The insinuation here is that because there is "no scientific research" performed by institutions like the American Veterinary Medicine Association (AVMA), raw diets should not be fed, or so many of the raw diet rabid opponents would lead the discussion with this argument. We discuss this topic in more detail.
While the majority of pet parents and guardians feed a commercial grain-based kibble or canned food, many pet parents today are looking for healthier options. A raw (or whole or natural) food-based diet is one approach that has grown in popularity over the last decade, but along with this growing popularity has come growing controversy regarding the benefits of feeding a raw diet. We discuss some of these topics here.
The amount of trust given to veterinarians compared to the amount given to the family doctor is truly amazing. It is virtually unheard of not to seek a second opinion when given a worrisome diagnosis by the family doctor. A healthy dose of "skepticism" is precisely what launched such successful websites as WebMD and online referral services for doctors. We discuss current trends in the "traditional" veterinary industry as it applies to our fur kids' nutrition.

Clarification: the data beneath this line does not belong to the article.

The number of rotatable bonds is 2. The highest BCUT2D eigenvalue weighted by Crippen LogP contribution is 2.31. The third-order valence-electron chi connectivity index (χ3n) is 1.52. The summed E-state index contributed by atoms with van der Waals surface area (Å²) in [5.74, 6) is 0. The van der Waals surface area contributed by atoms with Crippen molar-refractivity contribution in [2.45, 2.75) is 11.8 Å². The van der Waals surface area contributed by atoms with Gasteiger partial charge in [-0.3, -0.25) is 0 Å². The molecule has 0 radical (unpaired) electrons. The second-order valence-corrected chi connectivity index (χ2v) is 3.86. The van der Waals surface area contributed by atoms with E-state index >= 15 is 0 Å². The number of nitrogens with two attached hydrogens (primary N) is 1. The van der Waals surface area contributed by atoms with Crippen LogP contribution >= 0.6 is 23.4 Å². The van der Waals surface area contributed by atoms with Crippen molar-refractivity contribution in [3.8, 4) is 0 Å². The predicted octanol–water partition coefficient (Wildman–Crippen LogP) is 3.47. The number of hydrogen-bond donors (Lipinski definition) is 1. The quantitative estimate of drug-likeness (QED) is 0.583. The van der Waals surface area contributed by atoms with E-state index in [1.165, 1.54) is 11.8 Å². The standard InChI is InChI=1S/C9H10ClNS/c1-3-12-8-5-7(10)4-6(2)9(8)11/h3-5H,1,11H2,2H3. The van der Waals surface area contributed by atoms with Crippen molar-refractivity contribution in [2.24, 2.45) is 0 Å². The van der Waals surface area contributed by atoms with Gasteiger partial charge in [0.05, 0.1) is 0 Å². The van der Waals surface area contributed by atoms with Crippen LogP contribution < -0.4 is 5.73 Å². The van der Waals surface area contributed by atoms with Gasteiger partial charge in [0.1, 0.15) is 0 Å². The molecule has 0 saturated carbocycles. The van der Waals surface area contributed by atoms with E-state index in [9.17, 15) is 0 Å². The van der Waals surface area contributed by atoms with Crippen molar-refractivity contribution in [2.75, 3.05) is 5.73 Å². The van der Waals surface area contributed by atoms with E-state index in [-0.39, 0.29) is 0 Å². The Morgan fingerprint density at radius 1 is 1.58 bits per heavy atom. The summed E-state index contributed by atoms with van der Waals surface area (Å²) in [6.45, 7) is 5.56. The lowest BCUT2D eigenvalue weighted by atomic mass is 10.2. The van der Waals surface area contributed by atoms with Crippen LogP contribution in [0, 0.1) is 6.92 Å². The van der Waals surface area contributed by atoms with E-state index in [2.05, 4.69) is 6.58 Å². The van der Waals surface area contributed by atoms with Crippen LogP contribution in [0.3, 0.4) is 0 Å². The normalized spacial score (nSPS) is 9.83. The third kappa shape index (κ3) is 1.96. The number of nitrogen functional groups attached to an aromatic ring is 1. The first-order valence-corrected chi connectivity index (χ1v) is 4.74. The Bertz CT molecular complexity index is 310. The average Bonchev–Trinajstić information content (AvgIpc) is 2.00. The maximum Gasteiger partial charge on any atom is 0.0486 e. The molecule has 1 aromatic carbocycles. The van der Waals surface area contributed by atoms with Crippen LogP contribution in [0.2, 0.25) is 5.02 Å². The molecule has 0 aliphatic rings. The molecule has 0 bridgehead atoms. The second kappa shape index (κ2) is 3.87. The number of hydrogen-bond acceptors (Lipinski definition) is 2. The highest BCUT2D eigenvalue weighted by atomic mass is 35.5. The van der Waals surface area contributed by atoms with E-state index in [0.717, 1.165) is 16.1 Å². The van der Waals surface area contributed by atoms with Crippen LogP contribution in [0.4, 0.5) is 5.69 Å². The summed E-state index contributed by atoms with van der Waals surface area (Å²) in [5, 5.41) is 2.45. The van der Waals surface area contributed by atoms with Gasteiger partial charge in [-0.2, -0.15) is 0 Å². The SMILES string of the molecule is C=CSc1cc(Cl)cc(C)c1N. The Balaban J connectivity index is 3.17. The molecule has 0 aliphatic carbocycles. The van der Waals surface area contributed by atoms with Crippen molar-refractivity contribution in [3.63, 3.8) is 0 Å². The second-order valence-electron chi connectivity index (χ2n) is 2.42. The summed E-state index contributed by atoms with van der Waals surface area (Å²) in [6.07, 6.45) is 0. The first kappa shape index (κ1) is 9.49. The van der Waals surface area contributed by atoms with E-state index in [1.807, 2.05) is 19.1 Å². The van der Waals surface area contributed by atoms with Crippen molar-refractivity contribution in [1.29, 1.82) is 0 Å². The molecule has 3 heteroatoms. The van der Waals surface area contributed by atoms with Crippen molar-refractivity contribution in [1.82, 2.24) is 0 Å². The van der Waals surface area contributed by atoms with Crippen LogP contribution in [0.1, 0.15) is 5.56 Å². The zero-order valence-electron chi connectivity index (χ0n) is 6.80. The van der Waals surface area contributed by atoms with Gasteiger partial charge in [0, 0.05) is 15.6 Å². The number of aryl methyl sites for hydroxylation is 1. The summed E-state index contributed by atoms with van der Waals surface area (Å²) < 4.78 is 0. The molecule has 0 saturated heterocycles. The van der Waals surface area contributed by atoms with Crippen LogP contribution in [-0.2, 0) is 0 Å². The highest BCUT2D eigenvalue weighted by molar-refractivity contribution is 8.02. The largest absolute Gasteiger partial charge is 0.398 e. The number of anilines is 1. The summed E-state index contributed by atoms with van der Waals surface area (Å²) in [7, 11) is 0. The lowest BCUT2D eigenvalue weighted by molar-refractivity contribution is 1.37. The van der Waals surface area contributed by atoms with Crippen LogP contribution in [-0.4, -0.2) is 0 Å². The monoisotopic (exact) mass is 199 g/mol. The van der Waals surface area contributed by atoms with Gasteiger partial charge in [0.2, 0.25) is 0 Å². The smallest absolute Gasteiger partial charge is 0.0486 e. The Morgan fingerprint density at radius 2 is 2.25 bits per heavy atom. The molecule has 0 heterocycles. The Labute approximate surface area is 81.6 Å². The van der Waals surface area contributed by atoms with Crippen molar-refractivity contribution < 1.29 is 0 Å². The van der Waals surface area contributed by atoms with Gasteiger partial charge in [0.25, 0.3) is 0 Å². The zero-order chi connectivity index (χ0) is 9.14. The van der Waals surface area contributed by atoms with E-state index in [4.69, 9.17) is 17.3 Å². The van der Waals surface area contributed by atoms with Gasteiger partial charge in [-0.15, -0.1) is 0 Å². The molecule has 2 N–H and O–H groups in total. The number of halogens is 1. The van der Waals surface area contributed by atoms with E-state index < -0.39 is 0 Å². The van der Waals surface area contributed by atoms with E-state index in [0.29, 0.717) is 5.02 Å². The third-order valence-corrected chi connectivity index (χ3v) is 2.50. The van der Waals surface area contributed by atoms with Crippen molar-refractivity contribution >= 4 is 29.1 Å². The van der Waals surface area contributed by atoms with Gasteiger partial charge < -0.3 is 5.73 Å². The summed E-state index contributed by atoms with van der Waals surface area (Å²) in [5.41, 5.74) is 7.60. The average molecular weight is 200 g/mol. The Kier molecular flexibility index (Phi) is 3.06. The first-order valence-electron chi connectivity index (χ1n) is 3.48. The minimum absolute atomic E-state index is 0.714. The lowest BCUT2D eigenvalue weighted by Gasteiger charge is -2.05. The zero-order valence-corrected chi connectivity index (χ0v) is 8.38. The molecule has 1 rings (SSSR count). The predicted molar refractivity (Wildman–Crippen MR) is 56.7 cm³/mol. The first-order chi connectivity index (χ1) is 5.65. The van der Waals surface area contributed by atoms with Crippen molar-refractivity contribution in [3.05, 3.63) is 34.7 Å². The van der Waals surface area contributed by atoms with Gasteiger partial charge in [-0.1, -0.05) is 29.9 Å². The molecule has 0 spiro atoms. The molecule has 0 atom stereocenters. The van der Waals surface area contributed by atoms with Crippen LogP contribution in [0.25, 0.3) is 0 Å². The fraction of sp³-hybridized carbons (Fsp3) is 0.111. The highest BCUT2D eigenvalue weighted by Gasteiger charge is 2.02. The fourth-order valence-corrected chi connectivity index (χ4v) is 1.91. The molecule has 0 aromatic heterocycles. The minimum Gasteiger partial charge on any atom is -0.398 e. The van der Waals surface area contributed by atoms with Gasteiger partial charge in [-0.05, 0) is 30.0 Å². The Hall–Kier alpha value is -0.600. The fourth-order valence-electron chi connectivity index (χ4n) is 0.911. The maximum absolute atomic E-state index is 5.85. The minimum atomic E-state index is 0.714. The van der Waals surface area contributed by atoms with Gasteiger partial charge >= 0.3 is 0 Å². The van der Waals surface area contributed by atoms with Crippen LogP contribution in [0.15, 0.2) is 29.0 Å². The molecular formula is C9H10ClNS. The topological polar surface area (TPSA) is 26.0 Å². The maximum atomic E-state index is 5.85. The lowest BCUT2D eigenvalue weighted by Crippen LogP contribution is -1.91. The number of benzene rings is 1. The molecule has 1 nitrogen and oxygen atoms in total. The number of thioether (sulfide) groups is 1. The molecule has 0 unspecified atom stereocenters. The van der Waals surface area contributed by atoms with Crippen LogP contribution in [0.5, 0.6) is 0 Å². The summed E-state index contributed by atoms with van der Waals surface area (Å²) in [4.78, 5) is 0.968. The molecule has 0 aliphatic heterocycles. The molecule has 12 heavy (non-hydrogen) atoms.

The Association of American Feed Control Officials permits a pet food manufacturer to claim that its product is “100% complete” provided that the manufacturer has complied with AAFCO’s feeding trial protocols or nutrient profiles. If you think about it, this is quite an incredible statement. Claiming that anything is 100% is like claiming perfection, total knowledge, and absolute truth. We discuss this topic in greater detail in the article.
Understanding the label of a commercial pet food is crucial to you as the pet parent and / or guardian, as it is a legally binding contract between you and the pet food manufacturer. Even nutritionists have problems decoding pet food labels. There are thousands of things to consider, from maximums and minimums of fiber content to ingredient sourcing to how the food was actually tested so you don’t inadvertently turn your pets into test animals. In this article, we help you understand the basics, through a simple method, to decode the pet food label and to make the most of the information you’re given.